The elephant’s plight, along with wiping out of rhinos for their horns, will be a key issue this week when 177 countries meet to discuss the Convention on International Trade in Endangered Species (CITES) this week. Statistics on the agenda are an appalling indictment of our exploitation of wildlife.
With a global extinction crisis facing many species, this year's meeting is being described as the most critical in its history. In immediate danger are: Elephants, rhinos, orangutans, lions, tigers, polar bears, manta rays and sharks.
Africa’s elephants are in crisis. Tens of thousands are being poached each year for their ivory used in Chinese good luck charms. Africa’s most reviled terror gangs are funding their brutality by killing these magnificent animals. At the moment, poachers use Thailand's exemption to sell native ivory to their advantage.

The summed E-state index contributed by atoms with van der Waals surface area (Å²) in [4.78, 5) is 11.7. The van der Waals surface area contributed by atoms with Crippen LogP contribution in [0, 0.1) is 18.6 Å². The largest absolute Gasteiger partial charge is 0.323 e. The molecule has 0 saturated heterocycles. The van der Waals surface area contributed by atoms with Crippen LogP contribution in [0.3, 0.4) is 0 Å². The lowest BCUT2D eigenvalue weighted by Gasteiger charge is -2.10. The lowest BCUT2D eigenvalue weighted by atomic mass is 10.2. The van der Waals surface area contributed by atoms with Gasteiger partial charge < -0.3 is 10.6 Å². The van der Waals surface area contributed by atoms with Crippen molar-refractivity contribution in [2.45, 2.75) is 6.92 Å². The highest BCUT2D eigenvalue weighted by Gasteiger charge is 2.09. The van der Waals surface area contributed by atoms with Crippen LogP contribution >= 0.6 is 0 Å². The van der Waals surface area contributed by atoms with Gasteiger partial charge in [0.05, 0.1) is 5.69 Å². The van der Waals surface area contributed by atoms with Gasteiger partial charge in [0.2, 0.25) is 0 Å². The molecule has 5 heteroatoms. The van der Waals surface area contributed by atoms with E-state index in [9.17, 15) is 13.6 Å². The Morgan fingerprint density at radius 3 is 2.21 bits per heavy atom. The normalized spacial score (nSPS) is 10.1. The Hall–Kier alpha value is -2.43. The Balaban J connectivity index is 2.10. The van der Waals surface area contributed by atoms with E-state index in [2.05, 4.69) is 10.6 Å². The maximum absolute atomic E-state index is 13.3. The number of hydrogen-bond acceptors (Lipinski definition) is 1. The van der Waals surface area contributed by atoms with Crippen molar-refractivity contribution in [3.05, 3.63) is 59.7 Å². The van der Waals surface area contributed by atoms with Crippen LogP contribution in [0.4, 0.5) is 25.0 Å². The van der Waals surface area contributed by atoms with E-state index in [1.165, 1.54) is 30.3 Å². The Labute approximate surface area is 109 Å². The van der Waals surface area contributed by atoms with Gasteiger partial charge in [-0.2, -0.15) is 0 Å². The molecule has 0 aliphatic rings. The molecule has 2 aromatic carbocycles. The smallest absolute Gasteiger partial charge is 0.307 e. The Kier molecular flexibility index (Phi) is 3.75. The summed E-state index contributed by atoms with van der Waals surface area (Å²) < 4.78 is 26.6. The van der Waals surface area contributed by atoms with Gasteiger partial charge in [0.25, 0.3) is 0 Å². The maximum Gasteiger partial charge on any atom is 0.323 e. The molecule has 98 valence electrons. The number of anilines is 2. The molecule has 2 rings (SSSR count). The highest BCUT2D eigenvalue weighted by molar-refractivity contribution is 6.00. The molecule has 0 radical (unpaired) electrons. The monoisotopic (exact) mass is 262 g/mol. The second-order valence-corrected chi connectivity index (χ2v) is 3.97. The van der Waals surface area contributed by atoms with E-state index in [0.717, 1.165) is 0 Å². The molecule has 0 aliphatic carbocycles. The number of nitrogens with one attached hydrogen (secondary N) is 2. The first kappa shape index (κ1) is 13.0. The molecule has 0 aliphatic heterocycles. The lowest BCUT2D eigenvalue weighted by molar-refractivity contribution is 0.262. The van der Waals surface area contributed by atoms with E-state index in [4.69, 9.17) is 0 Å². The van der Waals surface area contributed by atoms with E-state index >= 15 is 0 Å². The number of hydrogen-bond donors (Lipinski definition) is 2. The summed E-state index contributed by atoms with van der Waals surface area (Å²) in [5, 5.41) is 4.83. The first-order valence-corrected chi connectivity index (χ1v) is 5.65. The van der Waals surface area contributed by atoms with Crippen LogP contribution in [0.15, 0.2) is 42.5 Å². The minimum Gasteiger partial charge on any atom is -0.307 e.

Also, 668 rhino, out of South Africa’s 20,000 rhino, were poached last year. African lion numbers have fallen by 50% to below 35,000 since 1980. 3,500 wild tigers are clinging to survival. At least 38 million sharks are caught annually to make fin soup. Thousands of manta rays are caught for traditional Chinese medicine, and approximately 600 polar bears are killed each year.
At the CITES convention, statistics on the agenda are an appalling indictment of our exploitation of wildlife. A political alliance between the world's two biggest economies - the US and China are co-sponsoring proposals to restrict trade in Asian turtles and tortoises. They hope to abolish the secret vote, which allows countries to put commercial interests above conservation.
Once again, politics play a huge part in determining how the world survives. Surely, the killers must realize that when the species is gone, they will have nothing to plunder. Can we, as a species, continue to allow greed to overcome short-term thinking? There must come a time when all countries consider the needs of Mother Earth as being more important than personal gain.